Free Triiodothyronine (FT3): This test measures the free T3 hormone levels. This test is rarely completed in traditional endocrinology. It is typically only used in a situation where the patient has hyperthyroid, yet the FT4 levels are normal. However, the FT3 test is the best marker to see what amount of active thyroid hormones is available for the thyroid receptor sites.
Reverse T3 or (rT3): This test measures the amount of reverse T3 that is produced. The production of rT3 typically takes place in cases of extreme stress such as major trauma, surgery, or severe chronic stress. It appears that the increased production of reverse T3 is due to inability to clear rT3, as well as from elevated cortisol.
Thyroid Antibodies: Thyroid auto-antibodies indicate that the body’s immune system is attacking itself. Production of thyroid auto-antibodies may create a hypothyroid or a hyperthyroid state. Some antibodies attach to the TSH receptors but do not cause a response. Therefore, the patient will complain of low thyroid symptoms, however the serum TSH may not be altered. It is just not able to cause a cellular change. On the other hand, some antibodies will bind to the receptor sites and cause over-activation of the thyroid. This will present as elevated T4 levels, a low TSH and elevated thyroid antibodies.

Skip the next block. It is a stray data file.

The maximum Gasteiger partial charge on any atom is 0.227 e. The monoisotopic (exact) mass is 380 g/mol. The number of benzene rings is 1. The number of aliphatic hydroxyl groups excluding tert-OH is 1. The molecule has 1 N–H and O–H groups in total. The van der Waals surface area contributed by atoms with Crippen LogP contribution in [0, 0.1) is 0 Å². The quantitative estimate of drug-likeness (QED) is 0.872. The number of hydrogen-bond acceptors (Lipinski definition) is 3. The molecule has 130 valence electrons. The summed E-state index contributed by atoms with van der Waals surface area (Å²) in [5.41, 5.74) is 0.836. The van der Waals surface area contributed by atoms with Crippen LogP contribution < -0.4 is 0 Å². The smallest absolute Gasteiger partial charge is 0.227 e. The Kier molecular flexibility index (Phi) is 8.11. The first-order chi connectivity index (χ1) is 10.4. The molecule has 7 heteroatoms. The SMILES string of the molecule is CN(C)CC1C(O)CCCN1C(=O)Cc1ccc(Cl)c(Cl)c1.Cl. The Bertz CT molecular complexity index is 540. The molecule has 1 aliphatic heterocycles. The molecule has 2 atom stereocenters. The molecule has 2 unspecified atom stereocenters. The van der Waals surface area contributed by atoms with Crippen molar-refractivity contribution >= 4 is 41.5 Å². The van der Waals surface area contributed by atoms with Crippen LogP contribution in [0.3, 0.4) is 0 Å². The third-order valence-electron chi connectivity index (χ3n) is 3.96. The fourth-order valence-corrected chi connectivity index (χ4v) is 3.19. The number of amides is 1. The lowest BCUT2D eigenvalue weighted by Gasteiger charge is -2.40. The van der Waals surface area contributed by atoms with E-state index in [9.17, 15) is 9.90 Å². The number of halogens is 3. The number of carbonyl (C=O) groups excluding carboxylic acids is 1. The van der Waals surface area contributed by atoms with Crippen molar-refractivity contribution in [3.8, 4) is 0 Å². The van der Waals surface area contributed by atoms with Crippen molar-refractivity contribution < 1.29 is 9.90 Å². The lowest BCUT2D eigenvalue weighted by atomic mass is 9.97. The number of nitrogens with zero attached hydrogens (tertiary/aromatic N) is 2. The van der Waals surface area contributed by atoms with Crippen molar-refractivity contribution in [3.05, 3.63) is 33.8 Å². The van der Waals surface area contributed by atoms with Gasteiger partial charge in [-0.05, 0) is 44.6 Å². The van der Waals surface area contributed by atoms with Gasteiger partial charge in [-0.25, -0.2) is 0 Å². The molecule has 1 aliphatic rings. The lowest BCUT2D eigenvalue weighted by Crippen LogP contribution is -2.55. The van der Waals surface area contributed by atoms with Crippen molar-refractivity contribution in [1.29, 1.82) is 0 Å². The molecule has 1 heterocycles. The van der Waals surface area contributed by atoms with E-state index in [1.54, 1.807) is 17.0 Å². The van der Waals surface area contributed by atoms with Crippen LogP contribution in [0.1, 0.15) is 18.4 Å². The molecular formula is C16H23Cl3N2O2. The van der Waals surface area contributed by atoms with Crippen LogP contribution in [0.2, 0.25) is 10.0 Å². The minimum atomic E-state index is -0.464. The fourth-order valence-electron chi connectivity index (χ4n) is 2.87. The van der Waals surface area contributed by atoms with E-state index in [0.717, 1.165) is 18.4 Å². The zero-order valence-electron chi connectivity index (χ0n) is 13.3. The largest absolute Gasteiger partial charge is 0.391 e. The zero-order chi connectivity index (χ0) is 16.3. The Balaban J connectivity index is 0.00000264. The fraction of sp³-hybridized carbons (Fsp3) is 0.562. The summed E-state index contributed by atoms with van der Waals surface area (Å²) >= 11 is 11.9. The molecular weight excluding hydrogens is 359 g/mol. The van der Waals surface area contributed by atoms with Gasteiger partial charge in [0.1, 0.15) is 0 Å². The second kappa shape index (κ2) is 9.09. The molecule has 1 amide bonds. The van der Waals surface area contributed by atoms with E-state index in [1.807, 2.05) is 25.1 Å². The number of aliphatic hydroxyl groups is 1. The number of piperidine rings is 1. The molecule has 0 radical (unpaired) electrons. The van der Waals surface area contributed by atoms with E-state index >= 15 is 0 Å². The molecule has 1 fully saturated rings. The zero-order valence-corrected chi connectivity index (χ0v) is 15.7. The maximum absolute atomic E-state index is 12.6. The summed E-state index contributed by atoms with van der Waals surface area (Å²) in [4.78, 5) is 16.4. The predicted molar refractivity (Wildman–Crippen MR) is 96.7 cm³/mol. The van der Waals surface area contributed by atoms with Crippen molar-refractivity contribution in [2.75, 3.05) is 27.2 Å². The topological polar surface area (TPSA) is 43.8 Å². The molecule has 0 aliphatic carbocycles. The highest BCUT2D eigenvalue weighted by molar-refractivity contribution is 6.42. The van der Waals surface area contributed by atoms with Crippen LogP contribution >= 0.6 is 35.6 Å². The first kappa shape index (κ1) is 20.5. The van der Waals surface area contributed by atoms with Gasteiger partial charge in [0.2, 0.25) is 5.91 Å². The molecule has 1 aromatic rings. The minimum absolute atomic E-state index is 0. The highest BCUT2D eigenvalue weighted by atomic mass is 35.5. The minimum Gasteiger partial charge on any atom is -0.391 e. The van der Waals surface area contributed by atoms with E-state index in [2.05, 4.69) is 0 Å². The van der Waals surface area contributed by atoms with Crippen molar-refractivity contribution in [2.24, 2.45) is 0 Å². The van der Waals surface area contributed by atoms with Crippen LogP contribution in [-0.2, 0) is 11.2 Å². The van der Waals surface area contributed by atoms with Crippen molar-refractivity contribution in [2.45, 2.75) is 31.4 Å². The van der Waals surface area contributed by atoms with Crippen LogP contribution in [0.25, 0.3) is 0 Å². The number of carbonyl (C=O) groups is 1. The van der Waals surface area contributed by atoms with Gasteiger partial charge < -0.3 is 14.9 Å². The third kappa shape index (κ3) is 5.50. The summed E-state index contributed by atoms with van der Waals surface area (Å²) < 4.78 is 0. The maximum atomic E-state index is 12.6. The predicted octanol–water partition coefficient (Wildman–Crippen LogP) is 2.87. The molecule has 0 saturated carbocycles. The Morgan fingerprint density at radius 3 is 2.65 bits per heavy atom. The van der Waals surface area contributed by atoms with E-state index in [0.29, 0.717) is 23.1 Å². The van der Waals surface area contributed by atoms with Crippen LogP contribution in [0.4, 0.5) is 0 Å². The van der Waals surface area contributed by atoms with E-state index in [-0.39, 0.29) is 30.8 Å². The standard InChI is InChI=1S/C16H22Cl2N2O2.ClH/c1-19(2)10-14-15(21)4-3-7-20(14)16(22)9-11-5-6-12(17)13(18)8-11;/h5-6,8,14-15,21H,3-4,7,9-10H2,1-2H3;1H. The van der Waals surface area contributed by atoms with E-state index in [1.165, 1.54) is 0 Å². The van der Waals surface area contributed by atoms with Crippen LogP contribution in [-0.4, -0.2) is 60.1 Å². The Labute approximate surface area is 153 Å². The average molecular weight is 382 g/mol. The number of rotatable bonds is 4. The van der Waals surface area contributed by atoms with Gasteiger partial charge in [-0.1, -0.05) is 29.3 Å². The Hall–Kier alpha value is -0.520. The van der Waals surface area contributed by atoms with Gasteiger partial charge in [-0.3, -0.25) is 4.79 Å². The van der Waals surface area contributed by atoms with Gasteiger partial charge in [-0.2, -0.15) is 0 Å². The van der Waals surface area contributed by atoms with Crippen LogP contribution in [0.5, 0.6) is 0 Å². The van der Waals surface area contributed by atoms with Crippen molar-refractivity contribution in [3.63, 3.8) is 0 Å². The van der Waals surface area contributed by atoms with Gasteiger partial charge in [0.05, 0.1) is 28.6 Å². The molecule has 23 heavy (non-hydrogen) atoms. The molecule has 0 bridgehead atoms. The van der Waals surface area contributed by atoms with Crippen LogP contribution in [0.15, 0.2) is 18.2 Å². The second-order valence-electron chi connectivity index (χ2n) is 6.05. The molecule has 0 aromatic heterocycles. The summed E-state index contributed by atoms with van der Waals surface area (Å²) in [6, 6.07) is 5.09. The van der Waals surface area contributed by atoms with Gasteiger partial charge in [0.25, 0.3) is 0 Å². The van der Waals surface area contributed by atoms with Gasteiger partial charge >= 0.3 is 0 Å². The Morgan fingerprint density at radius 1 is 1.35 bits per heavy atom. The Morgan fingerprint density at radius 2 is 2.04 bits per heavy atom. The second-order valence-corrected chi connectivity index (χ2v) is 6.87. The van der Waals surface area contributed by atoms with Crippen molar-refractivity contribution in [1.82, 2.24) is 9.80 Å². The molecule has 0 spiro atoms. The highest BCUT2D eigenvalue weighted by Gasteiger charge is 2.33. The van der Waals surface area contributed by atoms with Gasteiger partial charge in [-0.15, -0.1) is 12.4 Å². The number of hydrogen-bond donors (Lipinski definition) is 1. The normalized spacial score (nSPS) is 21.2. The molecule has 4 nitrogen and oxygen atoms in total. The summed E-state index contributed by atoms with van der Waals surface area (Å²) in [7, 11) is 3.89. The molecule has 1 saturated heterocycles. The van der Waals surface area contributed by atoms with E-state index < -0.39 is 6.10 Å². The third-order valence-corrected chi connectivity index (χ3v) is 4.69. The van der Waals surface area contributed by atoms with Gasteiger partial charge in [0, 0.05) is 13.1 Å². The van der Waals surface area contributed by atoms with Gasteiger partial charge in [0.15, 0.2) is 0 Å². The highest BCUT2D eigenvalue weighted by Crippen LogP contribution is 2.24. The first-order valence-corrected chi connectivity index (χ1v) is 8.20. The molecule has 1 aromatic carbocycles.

Drugs That Influence Thyroid Metabolism
Drugs that decrease TSH secretion:
Drugs that later thyroid hormone secretion by decreasing secretion:
Drugs that alter thyroid hormone secretion by increasing secretion:
Drugs that decrease T4 absorption:
Drugs that alter T4 and T3 transport in serum by increasing TBG concentrations:
Drugs that alter T4 and T3 transport in serum by decreasing TBG concentrations:
Slow-Release Nicotinic Acid
Drugs that alter T4 and T3 transport by displacement form protein-binding sites:
Drugs that alter T4 and T3 metabolism by increasing hepatic metabolism:
Drugs that decrease T4 5’deiodinase activity:
Beta-Adrenargic Antagonist Drugs